Recent data related to our global emissions of heat-trapping gases suggest that humanity may have reached a turning point, or even several. We may be moving from increasing emissions, to peaking and starting to decline. We could be close to such peaks, or even have passed it, for several of the main sources of greenhouse gases, including coal and deforestation—perhaps even for humanity’s total emissions.
If so, this would be a momentous occasion, reversing centuries of growing global warming pollution. But before we start celebrating, we should realize that peaking is not nearly enough.
Before looking at the data, it’s useful to remember that even if you have reached a turning point, things could turn again. “Peak oil,” an animated subject of discussion a decade or so ago, provides an excellent example. The argument was based on the peak in U.S. oil production in 1970, which was predicted by geologist M. King Hubbert in 1956. If the same thing was imminent for the planet as a whole, not just for the U.S., it was thought to imply the End of Civilization as We Know It.
Well, we didn’t find out whether it would or not, because oil production dropped but then began to increase again, including for the U.S. In fact, it’s now essentially at the same level as that 1970 peak. Here’s the U.S. data from 1900 to 2015:
I actually remember having heard M. King Hubbert give a lecture on this trend, when I was an undergraduate at Yale, and wondering how he could predict the future of oil using the normal distribution. (I had just taken a mathematical statistics course, and knew that the normal distribution is generally fit to frequency distributions, not to time series as Hubbert was doing.) But I was a mere undergraduate and figured he was the expert and that I didn’t understand the issue nearly as well as he did. Looking back, maybe I did.)
With this as a warning about the dangers of predicting peaks, let’s press on nonetheless. In March the International Energy Agency (IEA) has released their estimate of global energy-related CO2 emissions—which make up the large majority of global warming pollution—and they seem to indicate a levelling-off in the past two years:
Such a “pause” (to use a loaded word) is not by any means unprecedented—see the arrows for the late 70s, early 90s and the Great Recession of 2008—but the IEA pointed out that this time, it’s happening without an economic shock, at a time of continued growth. Thus, we may be seeing the beginning of a “decoupling” of global warming pollution from the global economy.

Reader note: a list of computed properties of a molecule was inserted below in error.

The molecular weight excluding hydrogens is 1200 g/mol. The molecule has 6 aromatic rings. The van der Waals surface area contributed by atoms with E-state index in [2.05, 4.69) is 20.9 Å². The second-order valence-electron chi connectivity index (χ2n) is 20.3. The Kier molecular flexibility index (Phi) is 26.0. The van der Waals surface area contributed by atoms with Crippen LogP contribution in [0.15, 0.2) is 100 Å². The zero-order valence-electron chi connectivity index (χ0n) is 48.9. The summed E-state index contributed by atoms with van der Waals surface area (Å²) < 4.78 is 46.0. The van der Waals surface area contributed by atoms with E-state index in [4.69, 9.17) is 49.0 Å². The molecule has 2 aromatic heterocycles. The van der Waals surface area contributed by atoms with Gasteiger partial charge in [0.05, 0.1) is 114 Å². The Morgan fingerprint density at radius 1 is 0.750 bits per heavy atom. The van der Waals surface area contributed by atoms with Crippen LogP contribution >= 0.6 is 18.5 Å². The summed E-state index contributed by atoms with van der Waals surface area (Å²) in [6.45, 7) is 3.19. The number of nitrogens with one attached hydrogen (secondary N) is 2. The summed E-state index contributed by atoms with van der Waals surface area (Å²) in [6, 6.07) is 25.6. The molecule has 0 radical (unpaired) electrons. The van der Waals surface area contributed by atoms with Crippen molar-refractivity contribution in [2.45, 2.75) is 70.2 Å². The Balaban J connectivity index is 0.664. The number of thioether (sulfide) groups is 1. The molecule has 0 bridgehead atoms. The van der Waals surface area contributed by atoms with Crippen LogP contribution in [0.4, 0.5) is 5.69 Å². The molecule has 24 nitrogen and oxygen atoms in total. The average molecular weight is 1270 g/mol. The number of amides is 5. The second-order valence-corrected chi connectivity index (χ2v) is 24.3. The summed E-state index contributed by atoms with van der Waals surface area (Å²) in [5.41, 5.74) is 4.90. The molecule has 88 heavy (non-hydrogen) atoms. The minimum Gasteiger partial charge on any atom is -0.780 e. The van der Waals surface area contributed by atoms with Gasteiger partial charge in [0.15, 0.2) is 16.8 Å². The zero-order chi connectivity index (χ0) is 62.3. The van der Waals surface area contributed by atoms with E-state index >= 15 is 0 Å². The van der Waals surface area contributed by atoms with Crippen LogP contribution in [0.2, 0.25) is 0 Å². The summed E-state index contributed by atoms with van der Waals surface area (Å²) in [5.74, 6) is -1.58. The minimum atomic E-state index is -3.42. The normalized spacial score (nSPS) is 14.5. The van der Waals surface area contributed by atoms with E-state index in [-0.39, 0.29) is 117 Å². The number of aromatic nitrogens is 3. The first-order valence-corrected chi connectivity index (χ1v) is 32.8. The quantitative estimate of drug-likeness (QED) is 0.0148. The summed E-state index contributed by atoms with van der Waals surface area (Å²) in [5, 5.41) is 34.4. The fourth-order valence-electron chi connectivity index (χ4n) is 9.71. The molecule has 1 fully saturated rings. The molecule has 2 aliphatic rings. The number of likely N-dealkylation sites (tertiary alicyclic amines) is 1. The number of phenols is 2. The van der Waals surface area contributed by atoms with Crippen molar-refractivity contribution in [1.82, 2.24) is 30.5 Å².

This trend is related to the indication that such decoupling is happening with respect to coal in China, which is the world’s biggest emitter. Qi and colleagues have compared the relation between GDP and coal consumption in China to that in the U.K. (where it peaked in 1956) and in the U.S. (an apparent peak in 2007):
The energy sector, and within it, coal, are the biggest sources of heat-trapping emissions, but the land sector (basically forests and agriculture) accounts for nearly ¼ of the total. Here too, there’s new data concerning peaking, published by the University of Minnesota’s Institute on the Environment and the Food and Agriculture Organization (FAO):
With respect to deforestation, it’s increasingly clear that we’ve passed a peak (although its exact date—somewhere between the late 1990s and the early 2010s—varies a lot depending on which data set you use). As with energy, there’s good evidence for decoupling, with rapid reductions in deforestation emissions while the economy was growing in Brazil and other tropical countries.
On the other hand, for direct emissions from agriculture (“agricultural management” in the graph above—particularly from cattle, some from nitrogen fertilization, and to a lesser extent from paddy rice), there’s no sign at all of peaking, with emissions continuing to rise slowly but steadily. The same goes for fossil fuels other than coal (oil, natural gas). So there are important sectors where there’s relatively little indication of progress so far, and these could easily make the overall emissions total reverse course again.
Nonetheless, the pieces of evidence for peaking, and more importantly for the decoupling emissions from economic growth, are encouraging signs. But it’s worth remembering that reaching a peak in global warming emissions is not nearly enough to solve our climate problem. To stop global warming—to make the temperature stop increasing —we need to peak and then reduce emissions rapidly, to a level below the absorption of carbon dioxide by sequestration of the biosphere. And to stabilize the temperature at a reasonable level—1.5 or 2 degrees—this has to happen within just a few decades.
So, the signs of peaking, and particularly the indications that they are due to the decoupling of emissions from the economy, are welcome signs of a potentially historic change. But what we actually need to do is a whole lot more.